Whether it is crime, drug abuse, academic failure, or poor social mobility, there is a strong temptation to blame the parents. It is indeed true that most social problems are linked to bad parent-child relationships. Yet, parents are not nearly so much in control of that relationship as moralists assume.

...
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The Bottom Line On Improving Social Mobility In The U.S.

(0) Comments | Posted February 4, 2014 | 10:24 AM

Children of single mothers have much worse outcomes in the U.S. than children of married parents. Yet, countries with the highest levels of single parenthood have low crime and high social mobility. That is the parenting paradox. How can it be explained?

This problem was recently highlighted in a debate...

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Does Racism Accelerate Aging?

(0) Comments | Posted January 23, 2014 | 5:17 PM

A new study asked whether racism accelerates aging for African-American men. The study measured age-related shortening in the ends of chromosomes (or telomeres). Surprisingly, the study found that experiences of racial discrimination were not related to biological aging.

Telomeres get shorter with age, so their shortness is considered...

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Why Inequality Stings

(1) Comments | Posted January 15, 2014 | 7:44 PM

Hunter-gatherer societies had minimal status distinctions, and that is how most people would want to live. When there are sharp status divisions, we must constantly strive to get up the ladder, or to stay there, which can be stressful.

The History of Status Divisions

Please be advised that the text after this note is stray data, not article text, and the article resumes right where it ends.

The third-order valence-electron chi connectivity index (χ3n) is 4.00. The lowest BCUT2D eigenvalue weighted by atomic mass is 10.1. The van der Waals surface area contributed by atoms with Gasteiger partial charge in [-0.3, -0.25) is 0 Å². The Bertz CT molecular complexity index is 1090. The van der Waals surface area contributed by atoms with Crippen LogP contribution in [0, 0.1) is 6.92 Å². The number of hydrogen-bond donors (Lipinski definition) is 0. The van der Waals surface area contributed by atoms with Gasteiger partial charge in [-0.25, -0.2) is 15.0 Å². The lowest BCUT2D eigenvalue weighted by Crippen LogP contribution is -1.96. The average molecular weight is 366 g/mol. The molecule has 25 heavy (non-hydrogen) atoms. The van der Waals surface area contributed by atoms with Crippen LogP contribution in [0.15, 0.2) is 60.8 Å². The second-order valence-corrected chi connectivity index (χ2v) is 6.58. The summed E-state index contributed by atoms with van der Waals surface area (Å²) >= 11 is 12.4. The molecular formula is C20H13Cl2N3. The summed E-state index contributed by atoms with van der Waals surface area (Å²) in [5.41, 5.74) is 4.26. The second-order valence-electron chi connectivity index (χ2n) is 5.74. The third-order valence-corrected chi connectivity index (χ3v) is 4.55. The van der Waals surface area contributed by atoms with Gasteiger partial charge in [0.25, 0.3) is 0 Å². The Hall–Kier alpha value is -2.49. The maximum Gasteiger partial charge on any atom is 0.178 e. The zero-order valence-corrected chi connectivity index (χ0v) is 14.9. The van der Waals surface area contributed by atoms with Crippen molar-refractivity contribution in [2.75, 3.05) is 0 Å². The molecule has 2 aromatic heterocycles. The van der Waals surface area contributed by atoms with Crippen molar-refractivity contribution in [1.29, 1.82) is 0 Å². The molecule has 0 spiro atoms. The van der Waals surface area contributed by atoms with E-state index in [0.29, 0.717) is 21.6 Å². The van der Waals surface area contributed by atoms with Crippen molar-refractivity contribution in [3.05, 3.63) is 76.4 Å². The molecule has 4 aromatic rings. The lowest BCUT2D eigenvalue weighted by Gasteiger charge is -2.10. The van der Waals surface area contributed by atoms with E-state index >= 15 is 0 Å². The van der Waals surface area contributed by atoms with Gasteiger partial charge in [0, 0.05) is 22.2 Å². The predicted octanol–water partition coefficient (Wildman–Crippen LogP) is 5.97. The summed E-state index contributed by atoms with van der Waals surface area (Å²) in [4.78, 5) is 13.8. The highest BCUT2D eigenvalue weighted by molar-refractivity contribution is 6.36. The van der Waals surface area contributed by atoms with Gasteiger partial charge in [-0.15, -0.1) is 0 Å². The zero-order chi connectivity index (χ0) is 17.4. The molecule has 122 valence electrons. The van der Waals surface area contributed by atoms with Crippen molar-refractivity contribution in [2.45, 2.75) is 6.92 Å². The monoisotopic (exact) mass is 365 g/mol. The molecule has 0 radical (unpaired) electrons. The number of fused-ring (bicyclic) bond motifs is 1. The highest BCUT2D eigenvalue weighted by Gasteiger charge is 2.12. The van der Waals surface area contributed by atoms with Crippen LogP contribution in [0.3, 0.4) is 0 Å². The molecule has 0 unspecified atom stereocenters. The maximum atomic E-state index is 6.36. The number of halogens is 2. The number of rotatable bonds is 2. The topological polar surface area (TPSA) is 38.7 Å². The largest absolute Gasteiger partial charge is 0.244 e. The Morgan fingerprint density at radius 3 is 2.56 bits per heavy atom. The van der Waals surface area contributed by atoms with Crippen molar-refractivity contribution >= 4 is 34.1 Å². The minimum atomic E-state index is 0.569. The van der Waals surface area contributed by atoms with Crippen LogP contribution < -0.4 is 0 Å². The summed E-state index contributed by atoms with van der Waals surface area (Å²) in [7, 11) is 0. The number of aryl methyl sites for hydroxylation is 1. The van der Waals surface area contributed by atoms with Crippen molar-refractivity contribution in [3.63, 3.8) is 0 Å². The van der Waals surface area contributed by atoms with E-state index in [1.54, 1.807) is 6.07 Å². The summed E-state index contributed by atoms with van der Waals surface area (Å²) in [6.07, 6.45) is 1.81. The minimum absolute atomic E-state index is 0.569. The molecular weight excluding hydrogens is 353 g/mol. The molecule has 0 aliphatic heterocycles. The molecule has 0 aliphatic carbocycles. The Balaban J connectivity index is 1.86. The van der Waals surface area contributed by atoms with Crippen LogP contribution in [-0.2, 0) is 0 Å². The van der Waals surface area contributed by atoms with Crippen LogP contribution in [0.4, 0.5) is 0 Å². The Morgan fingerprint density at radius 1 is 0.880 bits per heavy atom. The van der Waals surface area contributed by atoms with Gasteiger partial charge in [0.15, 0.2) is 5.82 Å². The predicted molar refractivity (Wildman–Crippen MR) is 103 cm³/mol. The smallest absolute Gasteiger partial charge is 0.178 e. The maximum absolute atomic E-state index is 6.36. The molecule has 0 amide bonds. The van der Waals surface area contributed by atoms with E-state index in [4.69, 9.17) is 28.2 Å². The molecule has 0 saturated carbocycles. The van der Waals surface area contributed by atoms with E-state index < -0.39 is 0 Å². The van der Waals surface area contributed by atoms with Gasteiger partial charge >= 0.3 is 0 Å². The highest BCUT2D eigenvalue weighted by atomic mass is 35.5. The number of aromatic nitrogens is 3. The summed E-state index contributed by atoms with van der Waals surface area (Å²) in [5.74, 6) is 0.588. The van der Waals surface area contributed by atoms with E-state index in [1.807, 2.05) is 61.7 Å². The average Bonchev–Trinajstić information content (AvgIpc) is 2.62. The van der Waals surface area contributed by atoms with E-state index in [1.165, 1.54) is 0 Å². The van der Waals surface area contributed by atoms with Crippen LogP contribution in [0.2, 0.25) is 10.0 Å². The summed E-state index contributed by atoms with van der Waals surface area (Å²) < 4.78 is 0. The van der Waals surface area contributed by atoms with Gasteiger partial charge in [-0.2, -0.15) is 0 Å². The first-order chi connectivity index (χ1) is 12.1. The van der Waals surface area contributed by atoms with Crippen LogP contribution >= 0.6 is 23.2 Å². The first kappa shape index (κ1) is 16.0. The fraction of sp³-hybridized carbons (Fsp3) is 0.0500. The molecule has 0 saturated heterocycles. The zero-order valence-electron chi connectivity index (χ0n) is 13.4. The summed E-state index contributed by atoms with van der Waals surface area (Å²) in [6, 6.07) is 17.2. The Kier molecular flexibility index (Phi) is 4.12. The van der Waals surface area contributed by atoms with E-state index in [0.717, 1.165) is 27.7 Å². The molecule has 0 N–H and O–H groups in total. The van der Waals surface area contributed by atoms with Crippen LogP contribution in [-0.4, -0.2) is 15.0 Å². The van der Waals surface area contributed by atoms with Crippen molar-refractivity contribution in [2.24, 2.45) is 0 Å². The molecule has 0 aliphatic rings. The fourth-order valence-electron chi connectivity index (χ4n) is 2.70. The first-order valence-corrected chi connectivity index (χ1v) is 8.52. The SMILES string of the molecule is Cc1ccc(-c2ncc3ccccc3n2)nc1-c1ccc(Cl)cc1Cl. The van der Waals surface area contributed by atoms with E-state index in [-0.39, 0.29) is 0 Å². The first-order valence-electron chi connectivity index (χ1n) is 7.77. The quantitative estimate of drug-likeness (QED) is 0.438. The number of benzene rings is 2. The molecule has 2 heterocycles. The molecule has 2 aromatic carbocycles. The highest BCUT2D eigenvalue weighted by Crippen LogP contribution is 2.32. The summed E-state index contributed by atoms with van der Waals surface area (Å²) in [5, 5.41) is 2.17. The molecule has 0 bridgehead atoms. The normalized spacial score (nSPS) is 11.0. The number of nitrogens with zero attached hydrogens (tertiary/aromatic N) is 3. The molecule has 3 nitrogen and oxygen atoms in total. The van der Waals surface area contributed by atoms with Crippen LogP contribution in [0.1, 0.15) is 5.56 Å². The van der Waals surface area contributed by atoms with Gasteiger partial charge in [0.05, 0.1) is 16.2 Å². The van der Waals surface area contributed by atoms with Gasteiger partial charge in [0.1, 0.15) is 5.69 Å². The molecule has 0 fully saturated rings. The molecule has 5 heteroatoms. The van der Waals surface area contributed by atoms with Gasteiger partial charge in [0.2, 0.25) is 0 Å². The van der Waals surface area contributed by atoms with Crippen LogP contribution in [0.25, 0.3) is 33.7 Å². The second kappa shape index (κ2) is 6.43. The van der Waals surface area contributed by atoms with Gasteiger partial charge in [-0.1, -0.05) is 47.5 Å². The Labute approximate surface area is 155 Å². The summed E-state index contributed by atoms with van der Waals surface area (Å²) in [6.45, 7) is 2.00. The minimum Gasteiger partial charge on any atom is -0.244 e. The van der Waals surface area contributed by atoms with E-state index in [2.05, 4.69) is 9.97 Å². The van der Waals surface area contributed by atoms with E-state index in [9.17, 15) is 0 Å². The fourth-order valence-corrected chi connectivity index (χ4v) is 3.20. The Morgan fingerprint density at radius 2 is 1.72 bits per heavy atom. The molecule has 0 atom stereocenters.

One key reason that hunter-gatherers...

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Why the U.S. Attracts the World's Best and Brightest

(0) Comments | Posted December 17, 2013 | 2:26 PM

This country attracts more than its fair share of bright scholars, entrepreneurs and artists despite our horrible scores on academic ability. Why do so many bright people opt to join a nation of dunces?! The most intriguing explanation is that they are attracted to talent already here.

The U.S. has...

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Why a Dog Means So Much

(31) Comments | Posted November 25, 2013 | 12:05 PM

This post is dedicated to Mel.

The close relationship between humans and dogs is something of an evolutionary mystery. Is the dog a slave, or a parasite? Have we adapted them to our purposes, or have they exploited us for free food and shelter? Either way, we are...

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Chinese Tribe Without Marriage Points to Future

(12) Comments | Posted November 22, 2013 | 6:07 PM

The Mosuo people of southwest China do not marry and fathers do not live with, or support, children. Do the Mosuo anticipate a global future where no one marries?

Whether the Mosuo have marriage depends upon what you mean by marriage. Their mating system is called "walking...

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Why Mississippi Is More Religious Than New Hampshire

(1) Comments | Posted October 30, 2013 | 6:33 PM

New Hampshire is the least religious state in the union and Mississippi is the most religious according to Gallup data. A minority of New Hampshire residents see religion as being important in their daily lives (46 percent) in contrast to a large majority of Mississippians (85 percent). How can such...